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News / Views sought on islands bill

Tavish Scott MSP and SNP candidate Danus Skene

SHETLAND MSP Tavish Scott is the only islands politician to condemn the Scottish Government’s consultation on further devolution to island communities.

Islands minister Derek Mackay was in Lewis on Wednesday to launch the consultation on proposals that could see stronger islands representation at Holyrood and the creation of a National Islands Plan.

But the local MSP, a staunch critic of the SNP’s record in government, said the islands have been stripped of powers over recent years – only to be given the opportunity of being consulted on what he described as a “draft SNP manifesto.”

Meanwhile his SNP opponent at next year’s Scottish parliament election, Danus Skene, said the consultation was the next step in a “constructive process” that could give islands greater autonomy.

Scott said: “The SNP have been in power for eight years. They have removed powers, responsibilities and money from the islands. Only now, six months before an election, do they decide to ask people what they want.

“Why is there no guarantee over the seabed being placed under island control? Why does the SNP not accept that creating a state police force has not helped community policing? Why are Shetland’s health services underfunded by £900,000 every year by the SNP’s own funding formula?

“The Scottish Government could answer these questions. But instead of explaining the GP crisis, the imposition of school league tables on Shetland education and exclusion of Shetland from the government’s cheaper ferry fares scheme we are presented with a draft SNP manifesto for next year’s elections.”

Skene responded saying that the consultation was an important step forward.

“For me, there are two key principles being put into effect as consultation helps to draft an Islands Bill.

“First, fairness. Island communities suffer from a number of disadvantages of remoteness from markets and from national infrastructure. The Scottish Government is committed to equality of access for island communities within the nation as a whole.

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“Second, autonomy. All local authorities should have greater control over their own resources and public decisions, but this is especially true in the isles, which must have their own status to meet their needs and aspirations.

“Greater autonomy for Shetland and other island communities means altering the balance in our relationship with the Edinburgh government, and that is what an islands bill is about.

Wednesday’s announcement builds on the ‘Our Islands Our Future’ (OIOF) initiative, which has lobbied for the interests of Scotland’s island communities at Holyrood and Westminster since 2013.

Shetland Islands Council leader Gary Robinson could not be contacted on Wednesday, but in a statement issued by OIOF, Western Isles council leader Angus Campbell urged people to respond to the consultation.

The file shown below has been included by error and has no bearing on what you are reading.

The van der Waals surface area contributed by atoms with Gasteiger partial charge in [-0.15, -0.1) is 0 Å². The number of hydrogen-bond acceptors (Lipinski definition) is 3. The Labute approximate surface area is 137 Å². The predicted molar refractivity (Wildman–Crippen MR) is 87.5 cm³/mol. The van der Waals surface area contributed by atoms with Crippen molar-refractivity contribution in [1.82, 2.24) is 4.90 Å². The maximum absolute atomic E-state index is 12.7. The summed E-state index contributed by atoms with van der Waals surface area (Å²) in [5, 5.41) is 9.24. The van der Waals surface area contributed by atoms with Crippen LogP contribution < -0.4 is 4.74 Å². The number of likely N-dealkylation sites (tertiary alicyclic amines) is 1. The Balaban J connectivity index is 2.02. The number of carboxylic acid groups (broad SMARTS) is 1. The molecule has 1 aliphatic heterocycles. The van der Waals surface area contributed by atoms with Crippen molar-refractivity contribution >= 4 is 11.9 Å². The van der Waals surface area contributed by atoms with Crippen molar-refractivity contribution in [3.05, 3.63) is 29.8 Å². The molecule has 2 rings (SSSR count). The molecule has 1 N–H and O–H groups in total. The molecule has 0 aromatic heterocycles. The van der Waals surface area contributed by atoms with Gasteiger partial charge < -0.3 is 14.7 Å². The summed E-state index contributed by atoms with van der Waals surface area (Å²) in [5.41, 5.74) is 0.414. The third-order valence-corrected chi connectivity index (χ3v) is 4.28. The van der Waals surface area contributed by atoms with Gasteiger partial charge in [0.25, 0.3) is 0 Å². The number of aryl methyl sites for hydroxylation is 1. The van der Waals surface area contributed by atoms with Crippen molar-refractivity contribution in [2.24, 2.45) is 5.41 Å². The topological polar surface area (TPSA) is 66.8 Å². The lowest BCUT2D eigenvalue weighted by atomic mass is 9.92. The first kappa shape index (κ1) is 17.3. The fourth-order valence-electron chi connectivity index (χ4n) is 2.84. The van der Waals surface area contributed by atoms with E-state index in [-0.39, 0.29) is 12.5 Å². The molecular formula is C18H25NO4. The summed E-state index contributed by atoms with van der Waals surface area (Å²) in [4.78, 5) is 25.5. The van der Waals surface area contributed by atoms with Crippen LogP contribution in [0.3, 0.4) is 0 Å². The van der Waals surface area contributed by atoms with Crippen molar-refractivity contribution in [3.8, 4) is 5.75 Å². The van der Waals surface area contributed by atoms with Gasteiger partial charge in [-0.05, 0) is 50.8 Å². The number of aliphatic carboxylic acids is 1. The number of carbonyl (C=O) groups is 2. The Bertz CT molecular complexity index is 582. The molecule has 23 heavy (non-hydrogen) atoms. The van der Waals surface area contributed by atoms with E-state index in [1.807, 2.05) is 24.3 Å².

“The launch of this consultation is very significant in securing greater powers for Island areas and is the first islands-specific piece of legislation in over 40 years.

This is an opportunity for everyone to help shape a more prosperous and fairer future for our Islands”, he said.

The consultation seeks views on:

  • Island-proofing – whether a legal duty should be placed on Ministers and relevant public bodies to ‘island-proof’ their functions and decisions;
  • Empowering island communities – what additional powers and functions could be passed to island councils to benefit or better protect the island communities they serve;
  • National islands plan – whether a legal duty should be placed on all future Scottish Governments to prepare a ‘National Islands Plan’, setting out on-going commitments across all policy areas of Government to support, promote and empower our island communities;
  • Statutory protection for the Nah-Eileanan an lar Scottish parliamentary constituency boundary;
  • Local government electoral wards – whether the Local Government Boundary Commission in Scotland should have discretion to recommend wards with less than three councillors so that populated islands are not placed in an electoral ward that contains a significant proportion of mainland population.

Mackay said: “With the appointment of the first islands minister there can be no doubt of the Scottish Government’s on-going commitment to our island communities.

“I therefore see the launch of today’s consultation as the next step in helping inform the Government’s work for a more prosperous and fairer future for our island communities.”

Highlands and islands list SNP MSP Mike Mackenzie added: “The proposals contain a number of game changing suggestions including a desire to improve transport and connectivity.

“Perhaps the biggest prize, and the most warmly welcomed is the commitment to devolve 100 per cent of Crown Estate revenues to island and coastal communities.

“Crown Estate revenues from seabed leases are set to grow as we realise the opportunities of marine renewables, and all of our island and coastal communities could benefit significantly from what will be a reliable and increasing revenue stream.

The consultation document can be found here: https://consult.scotland.gov.uk/islands-team/islands-bill-consultation 

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